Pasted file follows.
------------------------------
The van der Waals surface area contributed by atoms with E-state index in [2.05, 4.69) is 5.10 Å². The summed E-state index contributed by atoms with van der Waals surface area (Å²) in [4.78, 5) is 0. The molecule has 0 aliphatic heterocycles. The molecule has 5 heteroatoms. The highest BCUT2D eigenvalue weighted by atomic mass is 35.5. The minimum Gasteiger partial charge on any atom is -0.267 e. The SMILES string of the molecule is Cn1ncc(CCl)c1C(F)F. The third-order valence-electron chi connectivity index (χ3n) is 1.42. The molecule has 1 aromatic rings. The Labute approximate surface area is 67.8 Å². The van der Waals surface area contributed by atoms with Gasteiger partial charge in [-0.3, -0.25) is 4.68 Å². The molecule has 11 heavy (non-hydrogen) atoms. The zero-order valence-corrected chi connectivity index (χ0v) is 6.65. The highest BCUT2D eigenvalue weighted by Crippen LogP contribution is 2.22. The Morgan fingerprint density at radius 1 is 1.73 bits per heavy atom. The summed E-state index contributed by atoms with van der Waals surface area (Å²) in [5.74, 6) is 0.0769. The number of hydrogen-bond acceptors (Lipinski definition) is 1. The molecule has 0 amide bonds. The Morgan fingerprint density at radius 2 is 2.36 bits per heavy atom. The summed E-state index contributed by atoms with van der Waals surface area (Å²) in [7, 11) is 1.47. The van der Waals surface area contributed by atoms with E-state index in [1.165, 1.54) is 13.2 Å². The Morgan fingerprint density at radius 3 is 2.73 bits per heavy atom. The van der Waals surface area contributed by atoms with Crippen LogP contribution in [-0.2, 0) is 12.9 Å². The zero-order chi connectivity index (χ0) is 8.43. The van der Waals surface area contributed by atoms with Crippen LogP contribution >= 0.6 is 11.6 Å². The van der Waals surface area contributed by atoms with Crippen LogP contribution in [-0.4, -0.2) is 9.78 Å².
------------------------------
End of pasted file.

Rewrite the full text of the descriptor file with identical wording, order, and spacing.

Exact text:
The van der Waals surface area contributed by atoms with E-state index in [2.05, 4.69) is 5.10 Å². The summed E-state index contributed by atoms with van der Waals surface area (Å²) in [4.78, 5) is 0. The molecule has 0 aliphatic heterocycles. The molecule has 5 heteroatoms. The highest BCUT2D eigenvalue weighted by atomic mass is 35.5. The minimum Gasteiger partial charge on any atom is -0.267 e. The SMILES string of the molecule is Cn1ncc(CCl)c1C(F)F. The third-order valence-electron chi connectivity index (χ3n) is 1.42. The molecule has 1 aromatic rings. The Labute approximate surface area is 67.8 Å². The van der Waals surface area contributed by atoms with Gasteiger partial charge in [-0.3, -0.25) is 4.68 Å². The molecule has 11 heavy (non-hydrogen) atoms. The zero-order valence-corrected chi connectivity index (χ0v) is 6.65. The highest BCUT2D eigenvalue weighted by Crippen LogP contribution is 2.22. The Morgan fingerprint density at radius 1 is 1.73 bits per heavy atom. The summed E-state index contributed by atoms with van der Waals surface area (Å²) in [5.74, 6) is 0.0769. The number of hydrogen-bond acceptors (Lipinski definition) is 1. The molecule has 0 amide bonds. The Morgan fingerprint density at radius 2 is 2.36 bits per heavy atom. The summed E-state index contributed by atoms with van der Waals surface area (Å²) in [7, 11) is 1.47. The van der Waals surface area contributed by atoms with E-state index in [1.165, 1.54) is 13.2 Å². The Morgan fingerprint density at radius 3 is 2.73 bits per heavy atom. The van der Waals surface area contributed by atoms with Crippen LogP contribution in [-0.2, 0) is 12.9 Å². The zero-order chi connectivity index (χ0) is 8.43. The van der Waals surface area contributed by atoms with Crippen LogP contribution >= 0.6 is 11.6 Å². The van der Waals surface area contributed by atoms with Crippen LogP contribution in [-0.4, -0.2) is 9.78 Å².